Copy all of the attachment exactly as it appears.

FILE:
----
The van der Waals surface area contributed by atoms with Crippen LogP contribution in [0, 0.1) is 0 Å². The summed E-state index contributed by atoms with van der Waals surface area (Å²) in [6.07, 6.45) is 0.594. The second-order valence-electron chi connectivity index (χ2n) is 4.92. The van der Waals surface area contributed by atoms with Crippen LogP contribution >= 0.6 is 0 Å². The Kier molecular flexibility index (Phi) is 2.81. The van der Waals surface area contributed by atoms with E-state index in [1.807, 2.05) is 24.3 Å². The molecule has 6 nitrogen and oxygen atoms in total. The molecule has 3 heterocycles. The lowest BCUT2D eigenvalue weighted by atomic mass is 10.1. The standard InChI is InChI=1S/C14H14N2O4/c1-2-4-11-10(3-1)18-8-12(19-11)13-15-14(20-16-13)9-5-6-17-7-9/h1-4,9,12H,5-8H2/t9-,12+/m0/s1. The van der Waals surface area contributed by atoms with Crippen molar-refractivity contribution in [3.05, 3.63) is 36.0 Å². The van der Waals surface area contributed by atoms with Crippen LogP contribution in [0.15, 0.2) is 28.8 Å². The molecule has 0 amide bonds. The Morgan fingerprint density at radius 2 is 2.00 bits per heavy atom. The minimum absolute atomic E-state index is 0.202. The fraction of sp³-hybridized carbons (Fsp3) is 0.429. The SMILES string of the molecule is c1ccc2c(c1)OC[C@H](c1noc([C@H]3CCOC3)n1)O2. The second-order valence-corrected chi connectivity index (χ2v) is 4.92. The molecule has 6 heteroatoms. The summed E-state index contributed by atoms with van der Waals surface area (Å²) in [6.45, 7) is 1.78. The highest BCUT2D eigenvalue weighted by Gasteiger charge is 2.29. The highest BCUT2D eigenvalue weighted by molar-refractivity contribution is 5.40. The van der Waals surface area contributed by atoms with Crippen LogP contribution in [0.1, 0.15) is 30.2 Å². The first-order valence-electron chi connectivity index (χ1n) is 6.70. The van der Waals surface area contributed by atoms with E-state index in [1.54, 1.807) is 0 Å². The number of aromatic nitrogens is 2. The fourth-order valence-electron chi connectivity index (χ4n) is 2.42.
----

The van der Waals surface area contributed by atoms with Crippen LogP contribution in [0, 0.1) is 0 Å². The summed E-state index contributed by atoms with van der Waals surface area (Å²) in [6.07, 6.45) is 0.594. The second-order valence-electron chi connectivity index (χ2n) is 4.92. The van der Waals surface area contributed by atoms with Crippen LogP contribution >= 0.6 is 0 Å². The Kier molecular flexibility index (Phi) is 2.81. The van der Waals surface area contributed by atoms with E-state index in [1.807, 2.05) is 24.3 Å². The molecule has 6 nitrogen and oxygen atoms in total. The molecule has 3 heterocycles. The lowest BCUT2D eigenvalue weighted by atomic mass is 10.1. The standard InChI is InChI=1S/C14H14N2O4/c1-2-4-11-10(3-1)18-8-12(19-11)13-15-14(20-16-13)9-5-6-17-7-9/h1-4,9,12H,5-8H2/t9-,12+/m0/s1. The van der Waals surface area contributed by atoms with Crippen molar-refractivity contribution in [3.05, 3.63) is 36.0 Å². The van der Waals surface area contributed by atoms with Crippen LogP contribution in [0.15, 0.2) is 28.8 Å². The molecule has 0 amide bonds. The Morgan fingerprint density at radius 2 is 2.00 bits per heavy atom. The minimum absolute atomic E-state index is 0.202. The fraction of sp³-hybridized carbons (Fsp3) is 0.429. The SMILES string of the molecule is c1ccc2c(c1)OC[C@H](c1noc([C@H]3CCOC3)n1)O2. The second-order valence-corrected chi connectivity index (χ2v) is 4.92. The molecule has 6 heteroatoms. The summed E-state index contributed by atoms with van der Waals surface area (Å²) in [6.45, 7) is 1.78. The highest BCUT2D eigenvalue weighted by Gasteiger charge is 2.29. The highest BCUT2D eigenvalue weighted by molar-refractivity contribution is 5.40. The van der Waals surface area contributed by atoms with Crippen LogP contribution in [0.1, 0.15) is 30.2 Å². The first-order valence-electron chi connectivity index (χ1n) is 6.70. The van der Waals surface area contributed by atoms with E-state index in [1.54, 1.807) is 0 Å². The number of aromatic nitrogens is 2. The fourth-order valence-electron chi connectivity index (χ4n) is 2.42.